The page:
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recording for drums? please help

Discussion in 'Drums' started by imloggedin, Nov 25, 2004.

  1. imloggedin

    imloggedin Guest

    what is the cheapest recording device for a computer than will record 10 drum mics to seperate tracks? ive been searching the internet and have yet to find a decent priced one. the 1010LT is a good price for what it is, but it isnt 10 IN its only 8IN and 2 MIDI (wich i wont use). or maybe a solution is i could use 2 5IN cards? someone please help
  2. Are you looking for preamps built-in to the unit, or what?

    If you don't have any pre's already, this may not turn out as inexpensive as you planned.
  3. imloggedin

    imloggedin Guest

    doesnt have to have preamps built in
  4. EricK

    EricK Guest

    If you count the S/PDIF i/o, you do have the ability to record 10 tracks at once. Do any of your preamps have S/PDIF outs? Maybe you could find a A-D converter to make it happen. Off the top of my head, I can't think of any interfaces that have 10 analog inputs. Usually audio gear, interfaces included, does things in groups of 8.

    Another option is to get a Delta44 along with the Delta1010-LT. That would give you 12 channels of analog i/o.
  5. LittleDogAudio

    LittleDogAudio Active Member

    You will find quite a few 10 x 10 converters on the market that have 8 analog ins/outs with 2 channels on spdif. You will have to have a way to interface the spdif channels to get to 10 tracks at once.

  6. VMX

    VMX Guest

    I am curious-
    Are you recording a huge single drum kit with all 10 mics?
    Are there a bunch of drummers/percussionists playing all at once?

    If it's one kit, 10 mics is way overkill.
    If it's a bunch of drummers, remember there will be bleedthrough,
    so you may not be able to edit out a poorly played part easily.
  7. Fmik

    Fmik Guest

    My experience with Echo Layla is :D
    It has 8 inputs + S/PDIF, and the analog outputs are 10 so you can manage well your tracks in the playback. But it is not that cheap!
  8. Kurt Foster

    Kurt Foster Distinguished Member

    I have to disagree ... I regularly use 9 mics on my kit, sometimes more. One on the kick, one on snare, one on each tom (4), 2 ohs and the hat ... This is a bare minimum. There are times when I need to mic the ride as well bringing it up to 10 ... and if the snare is not the best, I will add a mic under for a total of 11. Add in room mics and other elements that need to be tracked at the same time (like bass & guitar) and it's easy to get up to 16 tracks or more just to do live basics. I can recall sessions where I was up to 17 tracks of an analog 24 track, just to cut the basics.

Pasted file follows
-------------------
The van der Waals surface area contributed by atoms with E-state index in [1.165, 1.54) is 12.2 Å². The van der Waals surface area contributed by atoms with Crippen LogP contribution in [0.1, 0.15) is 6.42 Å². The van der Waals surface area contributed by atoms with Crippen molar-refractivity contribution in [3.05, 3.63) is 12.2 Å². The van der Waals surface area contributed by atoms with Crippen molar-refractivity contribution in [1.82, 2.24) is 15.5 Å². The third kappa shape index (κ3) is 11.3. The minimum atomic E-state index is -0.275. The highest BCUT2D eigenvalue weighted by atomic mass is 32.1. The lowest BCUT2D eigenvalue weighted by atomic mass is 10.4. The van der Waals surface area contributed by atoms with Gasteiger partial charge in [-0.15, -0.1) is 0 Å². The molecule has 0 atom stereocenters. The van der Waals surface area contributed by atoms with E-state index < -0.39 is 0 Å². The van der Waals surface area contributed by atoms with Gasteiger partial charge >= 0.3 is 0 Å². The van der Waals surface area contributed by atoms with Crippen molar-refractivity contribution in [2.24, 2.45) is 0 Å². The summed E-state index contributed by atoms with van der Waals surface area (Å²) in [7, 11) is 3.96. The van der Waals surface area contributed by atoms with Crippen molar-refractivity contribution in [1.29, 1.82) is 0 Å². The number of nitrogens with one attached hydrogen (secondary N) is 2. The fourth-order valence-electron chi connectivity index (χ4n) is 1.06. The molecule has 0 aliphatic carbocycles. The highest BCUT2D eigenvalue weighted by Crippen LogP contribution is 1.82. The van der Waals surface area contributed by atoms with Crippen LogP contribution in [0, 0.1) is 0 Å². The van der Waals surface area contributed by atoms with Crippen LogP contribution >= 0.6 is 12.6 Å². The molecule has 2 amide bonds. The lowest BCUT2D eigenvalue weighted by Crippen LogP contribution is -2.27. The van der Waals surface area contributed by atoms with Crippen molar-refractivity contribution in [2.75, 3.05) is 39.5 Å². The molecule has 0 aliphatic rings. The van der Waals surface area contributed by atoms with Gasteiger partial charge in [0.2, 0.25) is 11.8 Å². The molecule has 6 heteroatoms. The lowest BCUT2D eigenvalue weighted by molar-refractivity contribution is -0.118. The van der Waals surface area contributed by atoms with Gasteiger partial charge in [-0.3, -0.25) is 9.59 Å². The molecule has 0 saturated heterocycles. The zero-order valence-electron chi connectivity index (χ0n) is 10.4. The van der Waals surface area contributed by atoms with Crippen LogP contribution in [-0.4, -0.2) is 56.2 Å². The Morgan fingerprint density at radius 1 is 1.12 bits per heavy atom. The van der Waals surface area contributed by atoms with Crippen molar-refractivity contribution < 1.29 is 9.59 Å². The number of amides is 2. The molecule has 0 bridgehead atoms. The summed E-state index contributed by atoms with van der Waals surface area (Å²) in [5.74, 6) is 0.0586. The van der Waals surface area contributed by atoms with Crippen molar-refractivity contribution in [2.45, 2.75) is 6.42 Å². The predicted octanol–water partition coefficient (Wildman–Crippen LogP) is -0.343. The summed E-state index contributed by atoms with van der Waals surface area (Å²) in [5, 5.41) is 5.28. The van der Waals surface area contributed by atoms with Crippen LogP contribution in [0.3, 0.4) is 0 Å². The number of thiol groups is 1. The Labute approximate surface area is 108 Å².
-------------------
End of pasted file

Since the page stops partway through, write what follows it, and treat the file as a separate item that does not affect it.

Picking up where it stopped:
My solution for an affordable interface was the Frontier Dakota card and a pair of Alesis AI3's ... which gives me 16 analog ins and outs and a spdif pair which I use to import CD wave files and to send to my CDr burner.
  9. imloggedin

    imloggedin Guest

    yes i disagree also. kurt is correct. his setup is almost exactly like mine. same mic placement. i anticipate 10 in case i get another tom. right now im using 8/9, as far as i know this is standard micing. thanks for the info kurt
  10. LittleDogAudio

    LittleDogAudio Active Member

    Kurt, do find that you actually use all 11 tracks in the final mix?

  11. Big_D

    Big_D Well-Known Member

    I also use 9 minimum, (2) OH's, Kick, Snare & (5) Toms. I'll sometimes add a second snare or ride mic. I get my main sound from the first four and then add the toms and others for some extra punch. Add (2) guitars and a bass and I'm at 12 mics just for the basic rhythm tracks. If I add vocal cues or extra drum mics I reach my 16 input limit. I don't think 10 inputs is unreasonable at all. I have (2) Layla 24's but lately I've been using the AI3 Kurt spoke of with one of my Laylas through the Laylas ADAT connection. I freed up my other Layla for live work.

    I hope you find what works for you! :D
  12. Kurt Foster

    Kurt Foster Distinguished Member

    Yes, often I do ... sometimes I turn off the hat channel ...

    I have also used only 4 tracks to record drums with very good results ... it depends on the music style, sound of the drum kit and quality of the drummer.
  13. VMX

    VMX Guest

    Yes, many like me, believe, less is more; and try to follow the
    K.I.S.S. (keep it simply simple) principle.
  14. Kurt Foster

    Kurt Foster Distinguished Member

    That's great if you have a drummer that really hits the drums and plays the brass lightly ... but with a 4 mic set up, if the drummer beats the crap out of the cymbals .. you will never be able to get the correct balance of cymbals vs kick / snare with out loseing the toms. The good thing about putting up all those mics is you don't have to use them if you don't need them .... but if you do need them, you have them. It's good to have options ...
  15. gnarr

    gnarr Guest

    my biggest drum setup:

    two mics + speaker cones on each bassdrum = 6
    two sm57's and two condencers on snare = 4
    one mic on each tom = 4
    two overheads = 2
    one on each ride = 2
    one on hihat = 1
    two room mics = 2
    one analog and one midi channel for ddrum module = 1 + 1

    = 22 analog and one midi channel
  16. VMX

    VMX Guest

    Good point, I guess I'm lucky I don't have to work with such
  17. Big_D

    Big_D Well-Known Member

    Absolutley, I am usually playing and can easily get by with 4 on most of my material (blues and jazz) . The extra mics don't always make into the mix, sometimes they're not needed and sometimes are only used to emphasize tom parts or punch up the ride etc. I find I use the extras more on rock than anything else. But to use only 4 and later find out you needed more when mixing just doesn't make sense IMO. As Kurt said "It's good to have options"

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